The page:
Husqvarna Introduces “Rewilding” Program Mode

The new Automower mode leaves 10% of a yard uncut to foster biodiversity.


Husqvarna has introduced Rewilding Mode, an exclusive eco-friendly  Automower® programming feature and industry first concept that leaves 10% of a yard unmowed. The goal: prompt the area to return to a natural, biodiversity-friendly state in which wildflower species and pollinating insects—including bees and butterflies—flourish.

To date, 1,780 Automowers® have activated Rewilding Mode globally, equal to 147,360 square meters in total of rewilding zone, an area equivalent to more than 20 soccer fields.

To rewild, an Automower’s® satellites measure the size of a yard and calculate the ideal rewilding zone, which can be selected, altered in location, or made larger. Rewilding Mode is available for the 415X and 435X AWD Automower® models. Plus, Husqvarna offers options including Automower® Area Switch and Automower® FlexiFence that let all Automower users set biodiversity-creating “stay-out zones.”

Award-winning lawn and garden designer and biodiversity advocate Tom Massey worked with Husqvarna to further offer these tips:rewilding

  1. To maintain a rewiliding zone. Cut as infrequently as possible – ideally as little as once or twice per year, like Summer and Fall. • Remove all clippings after cutting. This will reduce soil fertility and encourage flowering species while hindering grasses from dominating. • If bulbs are planted on the site, don’t cut the grass for six weeks after bulbs have finished flowering. Bulbs need the leaves to photosynthesize and store energy to flower again next year. Wait until leaves are yellow and flaccid. • In Fall, while trimming the meadow, enhance its flora in the coming season by adding more plug plants or bulbs.
  2. Replace the lawn with wildflower meadow turf. Meadow turf is a pre-grown species rich meadow mix that comes in rolls like standard lawn turf. It is laid like lawn turf but contains many more species of plants including many flowering species for pollinators. There are also numerous seed mixes on the market, but meadow turf is a more guaranteed way to successfully establish a meadow as it will suppress weeds and has been grown to a level of maturity in advance. Simply remove the area of lawn to be converted and lay the meadow turf in place, following the supplier’s installation guidelines. Look for a product with plenty of different species for added biodiversity.

3. Select the best plants for rewilding. Pollinators and other invertebrates benefit from having a wide range of native and non-native plants. Non-native plants should also be considered as they can be more resilient to the effects of climate change (i.e. drought) and extend the flowering period of a native-only planting scheme. Aim for at least five different species of flowering plants.

4. Add wildflower plug plants to speed things up. To install the plugs, first, mow the area of the lawn and remove the grass cuttings. Then plant the plugs in randomized layouts for a natural effect. Aim for 5-10 plants per square meter.

5. Add bulbs for Spring and Fall. Bulbs are typically planted in Fall (for Spring flowering) and Spring (for Summer and Fall flowering). There are very early spring flowering bulbs, such as snowdrops (Galanthus species), that emerge when the landscape is looking bare. Try to plant bulbs that bloom one after the other.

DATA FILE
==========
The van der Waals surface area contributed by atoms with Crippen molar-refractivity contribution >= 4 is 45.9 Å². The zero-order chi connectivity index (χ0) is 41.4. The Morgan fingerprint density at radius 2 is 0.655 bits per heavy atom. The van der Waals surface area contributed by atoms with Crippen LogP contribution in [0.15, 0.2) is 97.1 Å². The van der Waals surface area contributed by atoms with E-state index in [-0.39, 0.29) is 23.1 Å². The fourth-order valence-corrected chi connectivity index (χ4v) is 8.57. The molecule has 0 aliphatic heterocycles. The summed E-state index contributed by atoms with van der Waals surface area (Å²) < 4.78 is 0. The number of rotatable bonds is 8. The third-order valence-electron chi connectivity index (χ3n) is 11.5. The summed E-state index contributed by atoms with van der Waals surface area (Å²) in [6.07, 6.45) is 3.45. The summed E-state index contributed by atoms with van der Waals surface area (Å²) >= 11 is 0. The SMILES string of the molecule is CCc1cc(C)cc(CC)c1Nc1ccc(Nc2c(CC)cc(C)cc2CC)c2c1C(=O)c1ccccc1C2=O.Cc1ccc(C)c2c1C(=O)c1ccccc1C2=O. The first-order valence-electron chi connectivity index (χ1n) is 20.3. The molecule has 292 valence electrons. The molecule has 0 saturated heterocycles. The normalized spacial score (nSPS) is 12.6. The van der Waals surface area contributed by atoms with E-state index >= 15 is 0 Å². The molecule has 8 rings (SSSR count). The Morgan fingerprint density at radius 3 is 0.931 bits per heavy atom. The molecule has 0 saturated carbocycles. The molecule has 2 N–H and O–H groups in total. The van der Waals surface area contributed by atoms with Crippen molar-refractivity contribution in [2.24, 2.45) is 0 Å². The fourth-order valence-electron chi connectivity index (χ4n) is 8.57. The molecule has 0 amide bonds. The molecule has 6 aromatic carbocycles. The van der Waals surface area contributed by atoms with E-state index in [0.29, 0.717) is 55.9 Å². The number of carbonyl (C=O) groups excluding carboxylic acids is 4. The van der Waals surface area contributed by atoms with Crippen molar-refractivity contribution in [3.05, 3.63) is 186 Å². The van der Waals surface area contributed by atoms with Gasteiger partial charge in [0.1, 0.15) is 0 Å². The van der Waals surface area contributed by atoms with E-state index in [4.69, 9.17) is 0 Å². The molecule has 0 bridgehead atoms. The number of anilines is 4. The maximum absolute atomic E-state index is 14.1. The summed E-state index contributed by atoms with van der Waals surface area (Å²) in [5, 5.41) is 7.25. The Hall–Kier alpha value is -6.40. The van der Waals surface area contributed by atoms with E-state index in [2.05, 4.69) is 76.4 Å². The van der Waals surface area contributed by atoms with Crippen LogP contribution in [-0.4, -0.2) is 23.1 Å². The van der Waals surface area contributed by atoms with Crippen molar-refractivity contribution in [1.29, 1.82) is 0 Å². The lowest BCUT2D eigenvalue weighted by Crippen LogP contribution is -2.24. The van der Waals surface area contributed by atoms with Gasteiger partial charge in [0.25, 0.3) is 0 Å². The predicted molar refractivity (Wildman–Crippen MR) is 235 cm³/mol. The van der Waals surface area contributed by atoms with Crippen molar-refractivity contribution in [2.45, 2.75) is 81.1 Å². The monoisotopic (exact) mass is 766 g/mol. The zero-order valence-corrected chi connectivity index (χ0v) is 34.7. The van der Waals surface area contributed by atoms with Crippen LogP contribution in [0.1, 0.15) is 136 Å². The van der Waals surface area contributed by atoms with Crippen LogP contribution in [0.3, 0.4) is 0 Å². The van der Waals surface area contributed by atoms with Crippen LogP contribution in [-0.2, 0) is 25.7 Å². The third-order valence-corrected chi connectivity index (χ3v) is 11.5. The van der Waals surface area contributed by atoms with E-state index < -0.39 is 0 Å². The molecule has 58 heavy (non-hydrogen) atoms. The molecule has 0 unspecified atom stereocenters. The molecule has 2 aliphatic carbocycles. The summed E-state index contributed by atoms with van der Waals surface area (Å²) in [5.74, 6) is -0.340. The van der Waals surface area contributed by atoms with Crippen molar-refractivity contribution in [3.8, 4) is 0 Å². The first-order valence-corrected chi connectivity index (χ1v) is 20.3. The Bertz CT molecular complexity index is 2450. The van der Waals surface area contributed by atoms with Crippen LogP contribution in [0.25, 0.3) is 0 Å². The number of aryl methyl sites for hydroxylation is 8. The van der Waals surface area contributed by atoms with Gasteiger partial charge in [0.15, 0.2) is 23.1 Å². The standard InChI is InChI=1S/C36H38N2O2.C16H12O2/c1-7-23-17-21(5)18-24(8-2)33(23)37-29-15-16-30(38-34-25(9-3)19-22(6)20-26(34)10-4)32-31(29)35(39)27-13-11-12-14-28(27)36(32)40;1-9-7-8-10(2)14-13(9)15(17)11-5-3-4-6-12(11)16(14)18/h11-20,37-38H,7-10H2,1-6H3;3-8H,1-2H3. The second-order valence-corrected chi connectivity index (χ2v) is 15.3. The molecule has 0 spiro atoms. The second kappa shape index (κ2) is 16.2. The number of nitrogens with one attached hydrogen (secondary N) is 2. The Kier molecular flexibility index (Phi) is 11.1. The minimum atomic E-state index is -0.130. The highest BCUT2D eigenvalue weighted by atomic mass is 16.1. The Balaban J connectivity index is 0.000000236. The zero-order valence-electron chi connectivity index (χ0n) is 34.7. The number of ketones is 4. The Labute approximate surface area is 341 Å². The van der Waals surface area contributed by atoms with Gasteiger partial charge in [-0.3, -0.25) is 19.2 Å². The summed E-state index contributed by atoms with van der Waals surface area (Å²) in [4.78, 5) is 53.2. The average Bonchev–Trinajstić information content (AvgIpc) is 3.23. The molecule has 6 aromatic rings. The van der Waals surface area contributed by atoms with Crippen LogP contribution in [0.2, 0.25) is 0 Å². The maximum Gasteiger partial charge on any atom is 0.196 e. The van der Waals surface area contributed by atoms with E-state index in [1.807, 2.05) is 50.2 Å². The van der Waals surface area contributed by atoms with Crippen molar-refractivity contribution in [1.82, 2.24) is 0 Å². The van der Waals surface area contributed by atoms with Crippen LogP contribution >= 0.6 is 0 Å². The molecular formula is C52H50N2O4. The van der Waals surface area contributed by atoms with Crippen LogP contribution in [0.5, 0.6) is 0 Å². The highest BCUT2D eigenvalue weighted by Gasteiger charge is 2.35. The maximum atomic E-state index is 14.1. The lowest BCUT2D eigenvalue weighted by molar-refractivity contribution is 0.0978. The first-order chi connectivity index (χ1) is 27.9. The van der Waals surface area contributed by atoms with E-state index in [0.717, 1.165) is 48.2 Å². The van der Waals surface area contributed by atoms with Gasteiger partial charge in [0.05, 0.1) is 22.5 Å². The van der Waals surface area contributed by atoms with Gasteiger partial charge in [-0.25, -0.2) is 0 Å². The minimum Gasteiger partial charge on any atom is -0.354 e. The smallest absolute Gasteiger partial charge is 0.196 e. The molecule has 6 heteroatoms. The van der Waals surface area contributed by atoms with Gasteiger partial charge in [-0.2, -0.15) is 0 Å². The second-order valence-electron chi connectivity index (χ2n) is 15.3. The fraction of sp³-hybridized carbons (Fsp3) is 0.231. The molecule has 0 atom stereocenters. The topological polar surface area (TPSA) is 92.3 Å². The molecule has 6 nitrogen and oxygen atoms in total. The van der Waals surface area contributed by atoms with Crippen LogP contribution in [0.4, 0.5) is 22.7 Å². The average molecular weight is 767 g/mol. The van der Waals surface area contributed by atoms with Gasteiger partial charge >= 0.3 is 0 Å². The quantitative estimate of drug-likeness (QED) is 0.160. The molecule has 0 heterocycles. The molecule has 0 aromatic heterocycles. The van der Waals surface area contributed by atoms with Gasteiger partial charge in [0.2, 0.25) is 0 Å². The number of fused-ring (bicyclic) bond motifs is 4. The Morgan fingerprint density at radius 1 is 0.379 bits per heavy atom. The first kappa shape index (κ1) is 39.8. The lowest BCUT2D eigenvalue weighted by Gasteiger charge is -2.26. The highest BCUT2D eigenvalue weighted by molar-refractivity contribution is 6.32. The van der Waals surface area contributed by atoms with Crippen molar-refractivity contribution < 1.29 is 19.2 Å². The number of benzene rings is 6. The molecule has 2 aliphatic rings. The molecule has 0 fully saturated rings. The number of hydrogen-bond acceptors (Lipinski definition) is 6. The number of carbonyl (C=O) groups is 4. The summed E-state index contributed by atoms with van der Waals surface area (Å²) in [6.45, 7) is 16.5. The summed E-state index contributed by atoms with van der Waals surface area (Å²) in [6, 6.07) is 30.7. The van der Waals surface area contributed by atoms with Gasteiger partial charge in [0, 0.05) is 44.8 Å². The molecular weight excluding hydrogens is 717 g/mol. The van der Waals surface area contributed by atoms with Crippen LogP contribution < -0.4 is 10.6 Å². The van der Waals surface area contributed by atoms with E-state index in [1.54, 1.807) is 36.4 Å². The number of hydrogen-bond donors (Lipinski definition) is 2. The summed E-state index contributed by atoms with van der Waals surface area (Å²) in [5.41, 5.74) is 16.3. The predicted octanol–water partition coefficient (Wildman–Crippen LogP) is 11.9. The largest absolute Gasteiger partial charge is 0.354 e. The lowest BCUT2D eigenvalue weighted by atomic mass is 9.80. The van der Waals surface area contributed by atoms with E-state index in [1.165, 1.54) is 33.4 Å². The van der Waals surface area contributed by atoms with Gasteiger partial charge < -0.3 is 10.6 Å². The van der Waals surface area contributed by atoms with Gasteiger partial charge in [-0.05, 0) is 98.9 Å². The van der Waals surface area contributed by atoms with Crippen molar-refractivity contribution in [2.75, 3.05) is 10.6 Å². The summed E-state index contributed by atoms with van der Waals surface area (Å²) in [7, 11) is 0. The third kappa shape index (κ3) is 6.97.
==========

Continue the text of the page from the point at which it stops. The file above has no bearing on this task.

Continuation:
6. Be playful with long grass. To make a rewilding zone even more interesting and useful, you can introduce purposeful design – for example, leave ‘islands’ of grass around trees, or create pathways through long grass to open areas. Get creative, resize and reshape, and perhaps even try out complex features like a labyrinth for a bit of fun.

7. Benefit from parasitic plants. Yellow Rattle (Rhinanthus minor) is semi-parasitic on grass species, meaning its roots attach to grass roots and draw nutrients from them. Most grasses species are very vigorous and dominant and often outcompete wildflowers. Yellow rattle can help weaken grass dominance allowing other species to establish. It can help to open up an area of long grass for other plants to establish whilst also looking attractive and adding biodiversity too. The seeds need to be sown in Fall and will germinate the following Spring.

8. Don’t use chemical pesticides and fertilizers. To encourage wildflowers and reduce  grass dominance, infertile soil is preferable, so you won’t need to feed or fertilize the rewilding zone. If you do need to fertilize, consider using compost, or organic feeds such as seaweed based fertilizers.

9. Add diverse habitats to encourage pest-predators. By leaving areas of shelter, such as long grass, artfully stacked logs, or a small pond, you can encourage predators like toads who can help keep unwelcome visitors such as aphids, slugs, and snails at bay by eating them.

10. Harvest rainwater. Consider harvesting rainwater to reduce pressure on main supplies and reduce the cost of water bills on a property. This can be as simple as diverting down pipes into rain barrels.

The eco-friendly Rewiliding Mode feature is part of Husqvarna’s ongoing sustainability commitment. The brand hopes to inspire the landscape industry and its customers alike as outlined in their 2022 Sustainability Report. The report includes the company’s goal to double the sales of emissions-free, battery Automowers®. They are also seeking to increase the net sales of electrified battery products from 38% to 67% within five years.

For more Husqvarna news, see:

Robotic Landscaping Put to the Test at DFW

Adapt. Innovate. Grow. Husqvarna for Professionals


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